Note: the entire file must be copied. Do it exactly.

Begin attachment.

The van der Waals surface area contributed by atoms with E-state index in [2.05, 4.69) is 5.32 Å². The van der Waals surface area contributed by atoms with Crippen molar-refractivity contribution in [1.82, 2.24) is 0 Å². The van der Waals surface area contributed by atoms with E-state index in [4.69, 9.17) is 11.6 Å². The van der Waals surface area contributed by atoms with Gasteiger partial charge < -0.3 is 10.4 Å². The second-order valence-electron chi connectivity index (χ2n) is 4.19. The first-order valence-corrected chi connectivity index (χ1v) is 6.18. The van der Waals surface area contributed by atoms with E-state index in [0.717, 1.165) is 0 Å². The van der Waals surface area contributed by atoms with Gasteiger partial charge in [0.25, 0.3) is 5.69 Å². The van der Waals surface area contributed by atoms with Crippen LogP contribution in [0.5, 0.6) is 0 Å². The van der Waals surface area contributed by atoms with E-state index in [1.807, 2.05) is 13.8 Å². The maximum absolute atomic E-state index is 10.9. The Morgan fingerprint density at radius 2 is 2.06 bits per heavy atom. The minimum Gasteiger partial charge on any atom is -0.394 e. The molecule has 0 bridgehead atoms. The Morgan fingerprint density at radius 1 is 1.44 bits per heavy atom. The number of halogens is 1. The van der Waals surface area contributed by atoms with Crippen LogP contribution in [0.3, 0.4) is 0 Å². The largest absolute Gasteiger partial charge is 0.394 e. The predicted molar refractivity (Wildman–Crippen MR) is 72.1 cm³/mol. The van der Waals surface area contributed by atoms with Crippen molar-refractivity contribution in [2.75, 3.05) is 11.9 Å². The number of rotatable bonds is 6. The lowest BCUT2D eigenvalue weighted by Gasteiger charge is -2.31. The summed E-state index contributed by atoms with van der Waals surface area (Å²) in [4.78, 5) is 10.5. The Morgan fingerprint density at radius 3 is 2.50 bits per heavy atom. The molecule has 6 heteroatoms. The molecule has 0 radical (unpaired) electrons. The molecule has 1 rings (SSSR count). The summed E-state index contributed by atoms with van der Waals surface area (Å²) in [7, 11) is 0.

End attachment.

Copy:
The van der Waals surface area contributed by atoms with E-state index in [2.05, 4.69) is 5.32 Å². The van der Waals surface area contributed by atoms with Crippen molar-refractivity contribution in [1.82, 2.24) is 0 Å². The van der Waals surface area contributed by atoms with E-state index in [4.69, 9.17) is 11.6 Å². The van der Waals surface area contributed by atoms with Gasteiger partial charge < -0.3 is 10.4 Å². The second-order valence-electron chi connectivity index (χ2n) is 4.19. The first-order valence-corrected chi connectivity index (χ1v) is 6.18. The van der Waals surface area contributed by atoms with E-state index in [0.717, 1.165) is 0 Å². The van der Waals surface area contributed by atoms with Gasteiger partial charge in [0.25, 0.3) is 5.69 Å². The van der Waals surface area contributed by atoms with Crippen LogP contribution in [0.5, 0.6) is 0 Å². The van der Waals surface area contributed by atoms with E-state index in [1.807, 2.05) is 13.8 Å². The maximum absolute atomic E-state index is 10.9. The Morgan fingerprint density at radius 2 is 2.06 bits per heavy atom. The minimum Gasteiger partial charge on any atom is -0.394 e. The molecule has 0 bridgehead atoms. The Morgan fingerprint density at radius 1 is 1.44 bits per heavy atom. The number of halogens is 1. The van der Waals surface area contributed by atoms with Crippen LogP contribution in [0.3, 0.4) is 0 Å². The largest absolute Gasteiger partial charge is 0.394 e. The predicted molar refractivity (Wildman–Crippen MR) is 72.1 cm³/mol. The van der Waals surface area contributed by atoms with Crippen molar-refractivity contribution in [2.75, 3.05) is 11.9 Å². The number of rotatable bonds is 6. The lowest BCUT2D eigenvalue weighted by Gasteiger charge is -2.31. The summed E-state index contributed by atoms with van der Waals surface area (Å²) in [4.78, 5) is 10.5. The Morgan fingerprint density at radius 3 is 2.50 bits per heavy atom. The molecule has 6 heteroatoms. The molecule has 0 radical (unpaired) electrons. The molecule has 1 rings (SSSR count). The summed E-state index contributed by atoms with van der Waals surface area (Å²) in [7, 11) is 0.